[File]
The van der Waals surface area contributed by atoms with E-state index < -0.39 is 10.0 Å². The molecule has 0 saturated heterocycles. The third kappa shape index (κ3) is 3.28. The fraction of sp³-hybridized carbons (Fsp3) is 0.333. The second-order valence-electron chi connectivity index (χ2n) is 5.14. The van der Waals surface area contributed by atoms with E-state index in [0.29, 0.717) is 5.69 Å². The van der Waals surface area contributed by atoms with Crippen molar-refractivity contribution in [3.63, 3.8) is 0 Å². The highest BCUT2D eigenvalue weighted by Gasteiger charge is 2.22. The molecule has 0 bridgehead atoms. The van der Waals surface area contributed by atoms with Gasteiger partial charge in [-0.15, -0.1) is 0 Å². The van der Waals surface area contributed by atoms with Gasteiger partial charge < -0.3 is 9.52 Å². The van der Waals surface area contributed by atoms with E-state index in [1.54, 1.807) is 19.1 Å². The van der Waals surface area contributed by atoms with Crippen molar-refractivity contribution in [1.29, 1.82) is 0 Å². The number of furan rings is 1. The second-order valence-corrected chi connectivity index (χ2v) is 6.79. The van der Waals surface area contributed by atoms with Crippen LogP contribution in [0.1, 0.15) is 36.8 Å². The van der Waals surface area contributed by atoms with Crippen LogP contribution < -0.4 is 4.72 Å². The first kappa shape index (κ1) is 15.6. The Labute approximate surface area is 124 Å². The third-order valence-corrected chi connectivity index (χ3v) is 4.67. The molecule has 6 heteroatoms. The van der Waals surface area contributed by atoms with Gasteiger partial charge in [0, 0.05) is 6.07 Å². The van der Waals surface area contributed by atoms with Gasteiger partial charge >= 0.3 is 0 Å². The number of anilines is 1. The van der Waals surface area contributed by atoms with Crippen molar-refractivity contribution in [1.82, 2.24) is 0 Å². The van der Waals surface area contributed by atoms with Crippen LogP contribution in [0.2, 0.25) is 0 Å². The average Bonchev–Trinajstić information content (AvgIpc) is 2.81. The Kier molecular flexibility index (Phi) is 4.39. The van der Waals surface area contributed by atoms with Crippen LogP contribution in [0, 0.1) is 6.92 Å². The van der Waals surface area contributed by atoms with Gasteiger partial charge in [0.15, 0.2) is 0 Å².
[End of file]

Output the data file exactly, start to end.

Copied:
The van der Waals surface area contributed by atoms with E-state index < -0.39 is 10.0 Å². The molecule has 0 saturated heterocycles. The third kappa shape index (κ3) is 3.28. The fraction of sp³-hybridized carbons (Fsp3) is 0.333. The second-order valence-electron chi connectivity index (χ2n) is 5.14. The van der Waals surface area contributed by atoms with E-state index in [0.29, 0.717) is 5.69 Å². The van der Waals surface area contributed by atoms with Crippen molar-refractivity contribution in [3.63, 3.8) is 0 Å². The highest BCUT2D eigenvalue weighted by Gasteiger charge is 2.22. The molecule has 0 bridgehead atoms. The van der Waals surface area contributed by atoms with Gasteiger partial charge in [-0.15, -0.1) is 0 Å². The van der Waals surface area contributed by atoms with Gasteiger partial charge < -0.3 is 9.52 Å². The van der Waals surface area contributed by atoms with E-state index in [1.54, 1.807) is 19.1 Å². The van der Waals surface area contributed by atoms with Crippen molar-refractivity contribution in [1.29, 1.82) is 0 Å². The number of furan rings is 1. The second-order valence-corrected chi connectivity index (χ2v) is 6.79. The van der Waals surface area contributed by atoms with Crippen LogP contribution in [0.1, 0.15) is 36.8 Å². The van der Waals surface area contributed by atoms with Crippen LogP contribution < -0.4 is 4.72 Å². The first kappa shape index (κ1) is 15.6. The Labute approximate surface area is 124 Å². The third-order valence-corrected chi connectivity index (χ3v) is 4.67. The molecule has 6 heteroatoms. The van der Waals surface area contributed by atoms with Gasteiger partial charge in [0, 0.05) is 6.07 Å². The van der Waals surface area contributed by atoms with Gasteiger partial charge >= 0.3 is 0 Å². The number of anilines is 1. The van der Waals surface area contributed by atoms with Crippen molar-refractivity contribution in [1.82, 2.24) is 0 Å². The van der Waals surface area contributed by atoms with Crippen LogP contribution in [0.2, 0.25) is 0 Å². The average Bonchev–Trinajstić information content (AvgIpc) is 2.81. The Kier molecular flexibility index (Phi) is 4.39. The van der Waals surface area contributed by atoms with Crippen LogP contribution in [0, 0.1) is 6.92 Å². The van der Waals surface area contributed by atoms with Gasteiger partial charge in [0.15, 0.2) is 0 Å².